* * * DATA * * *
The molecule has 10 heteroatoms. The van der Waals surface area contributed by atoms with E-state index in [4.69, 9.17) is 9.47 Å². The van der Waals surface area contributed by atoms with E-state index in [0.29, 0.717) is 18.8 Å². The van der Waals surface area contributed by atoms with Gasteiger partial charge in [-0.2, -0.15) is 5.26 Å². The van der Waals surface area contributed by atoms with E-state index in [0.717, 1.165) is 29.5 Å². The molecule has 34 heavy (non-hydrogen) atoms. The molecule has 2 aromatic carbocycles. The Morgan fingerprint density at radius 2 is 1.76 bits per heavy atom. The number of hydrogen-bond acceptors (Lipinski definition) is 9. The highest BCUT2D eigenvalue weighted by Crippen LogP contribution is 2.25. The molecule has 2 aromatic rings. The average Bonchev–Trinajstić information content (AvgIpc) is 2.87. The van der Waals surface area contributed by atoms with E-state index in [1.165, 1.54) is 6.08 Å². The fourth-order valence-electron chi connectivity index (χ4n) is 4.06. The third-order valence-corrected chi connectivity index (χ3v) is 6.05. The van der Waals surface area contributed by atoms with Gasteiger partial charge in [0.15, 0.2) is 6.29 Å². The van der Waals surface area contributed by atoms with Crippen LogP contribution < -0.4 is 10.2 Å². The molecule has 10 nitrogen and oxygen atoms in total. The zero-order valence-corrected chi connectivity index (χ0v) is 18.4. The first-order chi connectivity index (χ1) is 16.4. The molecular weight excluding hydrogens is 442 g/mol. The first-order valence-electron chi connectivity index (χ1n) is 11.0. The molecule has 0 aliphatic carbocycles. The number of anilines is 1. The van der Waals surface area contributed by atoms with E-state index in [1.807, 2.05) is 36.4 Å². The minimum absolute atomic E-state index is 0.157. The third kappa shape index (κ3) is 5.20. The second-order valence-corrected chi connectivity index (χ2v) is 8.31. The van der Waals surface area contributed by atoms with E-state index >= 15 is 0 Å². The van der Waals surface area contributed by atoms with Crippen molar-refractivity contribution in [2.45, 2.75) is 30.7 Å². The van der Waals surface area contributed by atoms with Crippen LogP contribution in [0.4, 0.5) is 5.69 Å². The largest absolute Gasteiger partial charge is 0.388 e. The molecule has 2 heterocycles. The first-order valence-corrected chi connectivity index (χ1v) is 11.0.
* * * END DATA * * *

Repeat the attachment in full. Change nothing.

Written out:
The molecule has 10 heteroatoms. The van der Waals surface area contributed by atoms with E-state index in [4.69, 9.17) is 9.47 Å². The van der Waals surface area contributed by atoms with E-state index in [0.29, 0.717) is 18.8 Å². The van der Waals surface area contributed by atoms with Gasteiger partial charge in [-0.2, -0.15) is 5.26 Å². The van der Waals surface area contributed by atoms with E-state index in [0.717, 1.165) is 29.5 Å². The molecule has 34 heavy (non-hydrogen) atoms. The molecule has 2 aromatic carbocycles. The Morgan fingerprint density at radius 2 is 1.76 bits per heavy atom. The number of hydrogen-bond acceptors (Lipinski definition) is 9. The highest BCUT2D eigenvalue weighted by Crippen LogP contribution is 2.25. The molecule has 2 aromatic rings. The average Bonchev–Trinajstić information content (AvgIpc) is 2.87. The van der Waals surface area contributed by atoms with E-state index in [1.165, 1.54) is 6.08 Å². The fourth-order valence-electron chi connectivity index (χ4n) is 4.06. The third-order valence-corrected chi connectivity index (χ3v) is 6.05. The van der Waals surface area contributed by atoms with Gasteiger partial charge in [0.15, 0.2) is 6.29 Å². The van der Waals surface area contributed by atoms with Crippen LogP contribution < -0.4 is 10.2 Å². The molecule has 10 nitrogen and oxygen atoms in total. The zero-order valence-corrected chi connectivity index (χ0v) is 18.4. The first-order chi connectivity index (χ1) is 16.4. The molecular weight excluding hydrogens is 442 g/mol. The first-order valence-electron chi connectivity index (χ1n) is 11.0. The molecule has 0 aliphatic carbocycles. The number of anilines is 1. The van der Waals surface area contributed by atoms with E-state index in [1.807, 2.05) is 36.4 Å². The minimum absolute atomic E-state index is 0.157. The third kappa shape index (κ3) is 5.20. The second-order valence-corrected chi connectivity index (χ2v) is 8.31. The van der Waals surface area contributed by atoms with E-state index >= 15 is 0 Å². The van der Waals surface area contributed by atoms with Crippen molar-refractivity contribution in [2.45, 2.75) is 30.7 Å². The van der Waals surface area contributed by atoms with Crippen LogP contribution in [0.4, 0.5) is 5.69 Å². The largest absolute Gasteiger partial charge is 0.388 e. The molecule has 2 heterocycles. The first-order valence-corrected chi connectivity index (χ1v) is 11.0.